Yesterday was the 50th anniversary of the assassination of President John F. Kennedy. Watching some of the newscasts being replayed yesterday, one theme that was often repeated was that the event was so important and shocking that we would never forget it as long as we lived. Really? Another related theme was that you would always remember where you were and what you were doing when you heard of the killing of the President.
Well, first thing: I wasn’t a huge Kennedy fan. I had been in favor of Estes Kefauver when Adlai Stevenson challenged the 1956 Democratic Convention to select his running mate. If you remember, there was a hotly contested multi-ballot struggle between Kefauver and the young Senator from Massachusetts, John Kennedy. Kefauver won and I was distrustful of Kennedy from that point on.
Having grown up in California and been aware of the sleazy crook that Dick Nixon had been since his entry into politics, I could never have supported Nixon even if he ran against Kennedy. I was a Lyndon Baines Johnson supporter until Kennedy got the nomination and then I supported the Democratic ticket in the general election. But let’s be honest: I would have supported Lyndon LaRouche against Richard Nixon if that was the choice. In fact, when LaRouche came on the scene in the ’70s, it was even more obvious that Nixon was a scalawag from way-back.
Even with my rather tepid support of Kennedy, do I remember where I was and what I was doing when the news from Dallas was announced? Yes, I do (with reservations I will soon reveal, see also). I was in 4th period Physical Education on the sidelines of the volley ball courts (I was physically disabled at the time) and a runner came from the school office with the news on a slip of paper. I read it to the PE class which gathered around and then the coach sent us to the showers. Actually, there was more than one news flash distributed and in the first Texas Governor Connelly was killed and the President merely shot; in the second, the President was dead. Sometime later we learned that the Governor had actually survived.
So, in light of my earlier comments on memory, do I actually remember the volleyball, the hurried runner, the reading of the notes, the reaction of the class? Nope.
The phenomenon of remembering an event like the assassination of the President did not cause my brain to shift into a long-term memory mode so that I would remember the event for the rest of my life. Rather, the event was sufficiently memorable that I tended to have it pop into my consciousness fairly regularly and, therefore, renew itself for later recollection. Besides, if we use the Five-Year guideline, there is inevitably some article, some television special, some movie event, or some erudite conference somewhere at sometime during the five years it takes for a memory to slip away from my brain. I hear of the event or watch the movie and I’m renewing my memories by recalling them yet again.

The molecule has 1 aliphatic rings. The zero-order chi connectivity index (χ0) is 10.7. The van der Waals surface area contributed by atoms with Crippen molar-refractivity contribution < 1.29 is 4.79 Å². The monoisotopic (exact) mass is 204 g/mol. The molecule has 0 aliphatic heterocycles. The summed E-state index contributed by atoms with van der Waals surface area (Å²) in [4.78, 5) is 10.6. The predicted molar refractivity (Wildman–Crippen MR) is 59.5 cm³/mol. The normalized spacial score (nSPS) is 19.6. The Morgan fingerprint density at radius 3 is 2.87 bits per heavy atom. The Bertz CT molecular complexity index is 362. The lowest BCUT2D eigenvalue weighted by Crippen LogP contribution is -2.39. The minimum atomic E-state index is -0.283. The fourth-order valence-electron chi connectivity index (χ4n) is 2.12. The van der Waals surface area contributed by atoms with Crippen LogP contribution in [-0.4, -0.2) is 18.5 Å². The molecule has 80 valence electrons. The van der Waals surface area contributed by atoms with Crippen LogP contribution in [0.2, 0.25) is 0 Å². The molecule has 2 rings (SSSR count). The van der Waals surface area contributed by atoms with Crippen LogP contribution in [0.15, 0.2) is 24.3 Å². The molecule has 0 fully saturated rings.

Memory isn’t improved for momentous events, but momentous events do make us pay more attention and I suppose we stack up more synaptic connections providing for more memories. Then, as those memories fade, there’s still enough hanging around to make later recollections a bit more vivid. Many people can tell you a great deal about what the were doing when Kennedy was shot … some of it will even be true. But like every memory, the tapestry of the event is crumbling and full of holes; it is natural for our brains to fill in those holes with fictions we are not even aware of.
By the way, did I tell you what a stud I was in High School?
All of the coverage and re-coverage of the Kennedy assassination on this anniversary brought out one very frightening fact that didn’t used to bother me but now does. Like last night, I was watching a panel discussion and the moderator asked the panel a similar memory question concerning the assassination. One of the panel members wasn’t even born at the time and the oldest of the remaining panel members had been five years old. In other discussions, it was like the old joke about the rumor that Paul had been in another rock band before Wings. I guess I am growing old and full of sleep … sigh.